Old Navy, mass marketer of cheap-chic fashion, is well positioned with Millennials and Gen Y consumers. From socks to swimwear, the retailer has a propensity for picking the right products and price-points. Not surprising, one of its most popular product lines is jeans.
If you haven’t visited Old Navy’s website recently to shop for women’s jeans (I haven’t), you might be surprised to find 169 varieties of denims, including styles like “Rock-Star,” “Diva,” and “Flirt.” You also may be surprised to see one style that’s targeted toward both teens and toddlers: It’s called “Boyfriend.” Old Navy sells Boyfriend jeans for very little girls, from 5T down to 12-18 months.
Of course, girls that young don’t have boyfriends, and no reasonable person would think that Old Navy is suggesting that they should, so what’s the problem? It’s cute to see babies dressed up like little adults, wearing the same styles as mom or dad. Plus, the miniature versions aren’t just smaller; they’re also specially cut for babies’ bodies.
Although all of the following may be true, we should also consider the direction in which our culture is evolving. We live in a society that tends to over-sexualize and objectify women. A sign of this trend is mounting pressure for younger and younger girls to act and look like women who are much older and more mature. The imitation ranges from alluring make-up to revealing clothing.
Again, Old Navy is not advocating that babies should have boyfriends, but by giving its baby and toddler girl jeans this moniker, it’s promoting rather than discouraging the pressure just described. Likewise, it’s worth noting why jeans and other apparel for girls use the “boyfriend” adjective—the girls are supposed to look as if they’re wearing their boyfriends’ clothes, as Hadley Freeman describes:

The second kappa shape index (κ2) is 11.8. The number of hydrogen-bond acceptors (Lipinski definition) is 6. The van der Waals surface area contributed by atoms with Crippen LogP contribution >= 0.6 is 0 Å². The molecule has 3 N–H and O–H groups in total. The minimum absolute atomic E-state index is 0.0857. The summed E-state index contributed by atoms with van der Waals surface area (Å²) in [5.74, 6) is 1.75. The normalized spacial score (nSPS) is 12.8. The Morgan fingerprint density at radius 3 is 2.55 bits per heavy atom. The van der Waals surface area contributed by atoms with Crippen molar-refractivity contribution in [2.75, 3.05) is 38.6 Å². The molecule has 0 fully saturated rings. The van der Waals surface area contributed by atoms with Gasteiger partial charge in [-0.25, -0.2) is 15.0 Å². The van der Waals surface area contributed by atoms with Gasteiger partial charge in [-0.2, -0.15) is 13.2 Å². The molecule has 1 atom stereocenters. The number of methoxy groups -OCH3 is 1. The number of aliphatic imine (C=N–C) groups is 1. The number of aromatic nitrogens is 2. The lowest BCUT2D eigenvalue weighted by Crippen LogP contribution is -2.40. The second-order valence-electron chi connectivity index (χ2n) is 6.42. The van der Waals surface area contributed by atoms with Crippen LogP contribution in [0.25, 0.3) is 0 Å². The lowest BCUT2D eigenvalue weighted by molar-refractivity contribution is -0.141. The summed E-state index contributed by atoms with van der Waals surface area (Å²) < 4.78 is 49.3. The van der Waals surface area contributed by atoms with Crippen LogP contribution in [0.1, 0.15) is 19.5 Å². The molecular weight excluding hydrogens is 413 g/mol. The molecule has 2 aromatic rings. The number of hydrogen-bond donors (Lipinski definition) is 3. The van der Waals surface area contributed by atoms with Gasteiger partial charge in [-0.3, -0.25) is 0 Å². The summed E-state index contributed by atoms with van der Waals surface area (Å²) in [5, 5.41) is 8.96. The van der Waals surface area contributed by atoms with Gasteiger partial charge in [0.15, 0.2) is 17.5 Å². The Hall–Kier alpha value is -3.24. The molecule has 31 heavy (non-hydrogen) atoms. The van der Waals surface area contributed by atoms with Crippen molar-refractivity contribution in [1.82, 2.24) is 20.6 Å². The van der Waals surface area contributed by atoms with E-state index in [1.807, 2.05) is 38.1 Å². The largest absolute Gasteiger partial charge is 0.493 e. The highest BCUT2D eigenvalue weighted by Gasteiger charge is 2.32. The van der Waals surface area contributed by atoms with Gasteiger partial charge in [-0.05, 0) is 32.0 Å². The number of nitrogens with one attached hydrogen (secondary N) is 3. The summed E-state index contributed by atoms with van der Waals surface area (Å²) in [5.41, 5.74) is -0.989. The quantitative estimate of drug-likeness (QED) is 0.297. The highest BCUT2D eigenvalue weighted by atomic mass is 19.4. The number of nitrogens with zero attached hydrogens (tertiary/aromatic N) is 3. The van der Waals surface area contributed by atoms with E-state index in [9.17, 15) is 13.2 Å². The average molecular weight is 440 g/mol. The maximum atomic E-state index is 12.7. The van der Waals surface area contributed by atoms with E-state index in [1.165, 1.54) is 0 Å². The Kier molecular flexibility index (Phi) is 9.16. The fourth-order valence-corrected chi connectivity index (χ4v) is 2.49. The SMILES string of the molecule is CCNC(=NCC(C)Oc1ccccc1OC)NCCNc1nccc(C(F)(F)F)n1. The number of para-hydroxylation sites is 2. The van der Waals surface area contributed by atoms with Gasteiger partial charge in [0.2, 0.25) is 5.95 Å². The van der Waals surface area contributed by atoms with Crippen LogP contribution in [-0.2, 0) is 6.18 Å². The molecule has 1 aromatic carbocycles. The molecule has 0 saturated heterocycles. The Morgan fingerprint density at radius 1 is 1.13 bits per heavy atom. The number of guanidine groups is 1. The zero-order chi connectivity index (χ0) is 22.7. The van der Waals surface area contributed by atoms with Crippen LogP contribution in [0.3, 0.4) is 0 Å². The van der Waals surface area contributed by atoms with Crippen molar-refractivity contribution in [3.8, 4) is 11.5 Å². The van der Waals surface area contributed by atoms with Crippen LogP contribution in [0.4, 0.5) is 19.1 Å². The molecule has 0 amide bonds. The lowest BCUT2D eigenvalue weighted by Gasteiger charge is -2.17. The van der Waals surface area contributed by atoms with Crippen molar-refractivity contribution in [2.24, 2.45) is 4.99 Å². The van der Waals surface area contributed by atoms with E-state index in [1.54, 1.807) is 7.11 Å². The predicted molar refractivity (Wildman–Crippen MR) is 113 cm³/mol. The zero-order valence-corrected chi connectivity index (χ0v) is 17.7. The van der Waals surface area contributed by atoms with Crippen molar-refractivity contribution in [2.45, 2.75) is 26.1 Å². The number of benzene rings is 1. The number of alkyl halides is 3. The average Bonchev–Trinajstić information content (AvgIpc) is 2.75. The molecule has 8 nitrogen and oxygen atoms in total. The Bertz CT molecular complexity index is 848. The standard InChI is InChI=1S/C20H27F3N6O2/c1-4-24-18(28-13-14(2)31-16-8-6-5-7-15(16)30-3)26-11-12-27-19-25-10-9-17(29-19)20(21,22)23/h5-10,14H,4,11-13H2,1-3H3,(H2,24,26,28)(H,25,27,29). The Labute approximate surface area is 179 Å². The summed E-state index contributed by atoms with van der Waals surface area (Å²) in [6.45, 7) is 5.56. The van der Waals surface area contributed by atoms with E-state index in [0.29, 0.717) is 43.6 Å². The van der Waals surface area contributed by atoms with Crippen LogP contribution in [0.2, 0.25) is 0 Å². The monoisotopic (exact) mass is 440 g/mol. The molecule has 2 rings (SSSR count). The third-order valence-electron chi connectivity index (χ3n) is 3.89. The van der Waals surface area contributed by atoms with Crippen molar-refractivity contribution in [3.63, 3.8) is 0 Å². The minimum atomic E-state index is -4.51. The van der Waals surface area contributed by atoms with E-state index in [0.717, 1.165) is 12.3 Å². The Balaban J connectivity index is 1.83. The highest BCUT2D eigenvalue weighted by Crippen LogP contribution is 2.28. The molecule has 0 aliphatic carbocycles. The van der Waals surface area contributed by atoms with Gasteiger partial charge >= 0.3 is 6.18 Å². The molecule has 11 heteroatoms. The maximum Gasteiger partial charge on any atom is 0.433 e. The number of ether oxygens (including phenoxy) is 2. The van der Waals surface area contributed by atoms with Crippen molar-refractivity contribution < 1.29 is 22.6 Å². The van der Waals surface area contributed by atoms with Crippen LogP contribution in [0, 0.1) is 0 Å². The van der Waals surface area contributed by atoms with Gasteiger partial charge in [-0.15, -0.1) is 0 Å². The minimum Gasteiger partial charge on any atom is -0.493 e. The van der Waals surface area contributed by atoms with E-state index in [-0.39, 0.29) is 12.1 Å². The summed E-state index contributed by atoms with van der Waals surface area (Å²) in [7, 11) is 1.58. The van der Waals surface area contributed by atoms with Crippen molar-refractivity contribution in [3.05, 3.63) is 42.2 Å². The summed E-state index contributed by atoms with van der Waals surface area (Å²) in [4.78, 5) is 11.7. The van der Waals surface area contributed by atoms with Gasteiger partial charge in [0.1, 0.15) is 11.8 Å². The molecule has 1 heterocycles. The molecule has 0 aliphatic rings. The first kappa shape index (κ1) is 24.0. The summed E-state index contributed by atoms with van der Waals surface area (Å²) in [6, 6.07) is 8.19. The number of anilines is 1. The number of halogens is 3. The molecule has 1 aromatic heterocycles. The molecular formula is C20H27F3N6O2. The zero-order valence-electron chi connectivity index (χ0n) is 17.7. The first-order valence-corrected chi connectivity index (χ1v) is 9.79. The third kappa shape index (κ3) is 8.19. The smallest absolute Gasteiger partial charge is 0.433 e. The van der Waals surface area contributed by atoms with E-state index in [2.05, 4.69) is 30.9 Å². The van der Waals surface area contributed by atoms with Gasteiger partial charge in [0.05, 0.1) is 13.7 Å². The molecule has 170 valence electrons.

“To insinuate one has a boyfriend makes one look really cool and desired and validated (see: endless fashion blogs and tumblrs about models' boyfriends) and therefore it is super sexy to look like you just rolled out of bed (probably from having sex! Only cool people are allowed to have sex, ya know!), pulled on your boyfriend's clothes and hit the streets.”
Our little girls deserve time to be little girls. They shouldn’t be forced to grow-up too quickly, especially in a sexual sense. Encouraging such a hasty dash to maturity is harmful to them and unhealthy for our society (e.g., teen pregnancy: more than half of teen mothers never graduate from high school).
The apparent success of Old Navy’s Boyfriend lines suggests effective marketing and stakeholder value. However, because the retail strategy compromises on important social values, Old Navy’s baby Boyfriend jeans should be considered “Single-Minded Marketing.”